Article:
The 21st Century CURES Act came into effect on April 5, 2021. It is a revolutionary US law stating that patients should have access to all their health data. Patients who are unable to access their personal health information or are not provided with this information “without delay” from their clinicians or health systems are now able to submit a report of “information blocking” through the US Department Health & Human Services website. Similar ideas are under consideration in Germany, Australia, the UK, and the Netherlands.
The CURES Act indicates how personal health records (PHR) are the way of the future. When these are built on HL7® FHIR®, patients cannot only view their data but also decide who they want to share with and for how long.
The UK’s National Health Service (NHS) makes extensive use of FHIR, using it as a standard for RESTful APIs, documents and messages. At the same time, there is increasing support from federal agencies such as the Centers for Disease Control and Prevention (CDC) and the Office of the National Coordinator for Health IT (ONC). In November 2021, they announced their joint support for the Helios effort to streamline data sharing across all levels of public health using the HL7-FHIR® standard.
Ultimately, these data exchange rules and the supporting policies aim to achieve a comprehensive, longitudinal record for each patient. This record offers care providers all the information they need to make informed clinical decisions leading to improved patient outcomes. The record will also make the health history available to patients themselves.
The benefits for Payers and Providers
There are substantial potential benefits for Payers with this data exchange that they may not even realize. Since data is the new oil, more data is good for business.
The payer-to-payer data exchange means that payers will share information of their outgoing members and receive historical health data for incoming members in return. This increased data will give them visibility into members’ clinical history that payers can use for:
- Clinical risk analysis and mitigation
- Analysis for statistical and administrative purposes, etc.
- Participation in the broader economy of health data
A common data standard completely circumvents the need for faxes, duplicate labs or imaging, and many other forms of waste and inefficiency. Also, it empowers patients by making their health data accessible by their care providers. By getting rid of fragmented health records resulting from switching payers, providers can make informed clinical decisions, thereby importing patients’ overall care and reducing potential gaps in care.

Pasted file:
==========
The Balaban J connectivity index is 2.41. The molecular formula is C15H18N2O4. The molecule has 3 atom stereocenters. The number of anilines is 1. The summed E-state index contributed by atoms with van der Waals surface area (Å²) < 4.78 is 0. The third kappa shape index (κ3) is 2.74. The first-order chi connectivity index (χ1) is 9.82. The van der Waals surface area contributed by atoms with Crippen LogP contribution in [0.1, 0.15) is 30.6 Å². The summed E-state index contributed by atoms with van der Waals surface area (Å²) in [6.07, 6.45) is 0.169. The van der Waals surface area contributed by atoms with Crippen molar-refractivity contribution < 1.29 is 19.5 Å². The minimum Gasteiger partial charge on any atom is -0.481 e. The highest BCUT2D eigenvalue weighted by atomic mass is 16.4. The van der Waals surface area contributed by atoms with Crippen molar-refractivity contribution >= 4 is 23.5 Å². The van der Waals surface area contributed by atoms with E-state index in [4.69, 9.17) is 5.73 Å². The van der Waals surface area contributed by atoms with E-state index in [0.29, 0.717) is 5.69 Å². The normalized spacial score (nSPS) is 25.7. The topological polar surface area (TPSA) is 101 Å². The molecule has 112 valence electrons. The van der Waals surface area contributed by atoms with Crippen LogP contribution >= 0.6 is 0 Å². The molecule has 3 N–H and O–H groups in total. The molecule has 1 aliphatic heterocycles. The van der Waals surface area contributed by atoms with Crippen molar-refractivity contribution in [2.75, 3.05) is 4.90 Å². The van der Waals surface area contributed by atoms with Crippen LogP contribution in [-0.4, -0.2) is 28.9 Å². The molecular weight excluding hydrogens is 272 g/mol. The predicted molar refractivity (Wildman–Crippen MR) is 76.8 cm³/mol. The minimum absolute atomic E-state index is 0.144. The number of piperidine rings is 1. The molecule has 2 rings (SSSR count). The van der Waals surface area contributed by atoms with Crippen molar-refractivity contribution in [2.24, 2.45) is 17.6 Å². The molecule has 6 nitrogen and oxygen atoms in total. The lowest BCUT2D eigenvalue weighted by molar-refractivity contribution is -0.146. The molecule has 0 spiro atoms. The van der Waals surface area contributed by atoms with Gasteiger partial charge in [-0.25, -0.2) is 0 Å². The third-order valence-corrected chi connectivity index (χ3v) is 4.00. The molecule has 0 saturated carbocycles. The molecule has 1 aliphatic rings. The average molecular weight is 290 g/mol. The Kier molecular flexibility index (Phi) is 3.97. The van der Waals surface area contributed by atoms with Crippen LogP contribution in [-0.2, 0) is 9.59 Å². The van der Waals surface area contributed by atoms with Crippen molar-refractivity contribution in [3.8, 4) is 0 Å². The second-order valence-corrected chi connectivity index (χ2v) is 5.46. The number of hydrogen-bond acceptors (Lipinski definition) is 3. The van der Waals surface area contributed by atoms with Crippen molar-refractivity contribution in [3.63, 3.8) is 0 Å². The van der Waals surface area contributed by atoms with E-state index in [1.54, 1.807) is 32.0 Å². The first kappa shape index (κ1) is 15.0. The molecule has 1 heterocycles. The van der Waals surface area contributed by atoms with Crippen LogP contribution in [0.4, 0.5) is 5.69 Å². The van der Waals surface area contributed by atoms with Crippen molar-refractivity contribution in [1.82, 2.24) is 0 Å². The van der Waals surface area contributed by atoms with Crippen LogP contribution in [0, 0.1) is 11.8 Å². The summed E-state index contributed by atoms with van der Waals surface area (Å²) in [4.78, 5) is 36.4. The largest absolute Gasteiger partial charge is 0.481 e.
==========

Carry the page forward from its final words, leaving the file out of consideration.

Providing departing members with a comprehensive record of their health history fosters member satisfaction and general organizational goodwill, and therefore is beneficial to payers. For the most part, members leave a payer for reasons they cannot control (e.g., job change, residence, or economic changes). By sending a member’s data with them when they move to a new payer, the former payer acquires competitive information, such as where the member went and why. In this new structure, payers will be motivated to send health data to providers, reducing risk and ensuring that their members are being cared for most cost-effectively.
The most compelling reason for payers to invest in this data sharing is that the payer-to-payer data exchange will inevitably be followed by the exchange of data between payers and providers. The systems payers put in place now will prepare what comes next.
Building the future together
There is so much innovation and legislation around HL7® FHIR®—and so much more to come. Currently, we are in the growing pains phase as organizations gradually adopt this data model. Admittedly, adopting any new standard is a time-consuming, labor-intensive process. However, as more organizations adopt this data model, an ever-increasing number of organizations can both send and receive data seamlessly. The ONC recently reported that ten health IT developers, including Allscripts, Epic, Cerner, GE, eClinicalWorks, Meditech, and others, are already using FHIR. As this number grows, the interoperability effects snowball.
Today’s system may be handling data, but tomorrow’s systems will need to exchange data. The benefits of joined-up healthcare depend on safe, secure, and reliable interoperability to provide the correct information when and where required. HL7® FHIR® is a mature standard for global health data interoperability that’s ready to meet the increasing demand.
Participants in the new healthcare economy will depend on the right tools for adaptability and survival. Realistically, Payers should be preparing for the future by developing an HL7® FHIR®-based solution to facilitate the ingestion and management of this data.
Do you have a strategy in place for upcoming rules from CMS and ONC? Reach out to the friendly team at Smile CDR for implementation support from an expert in this domain.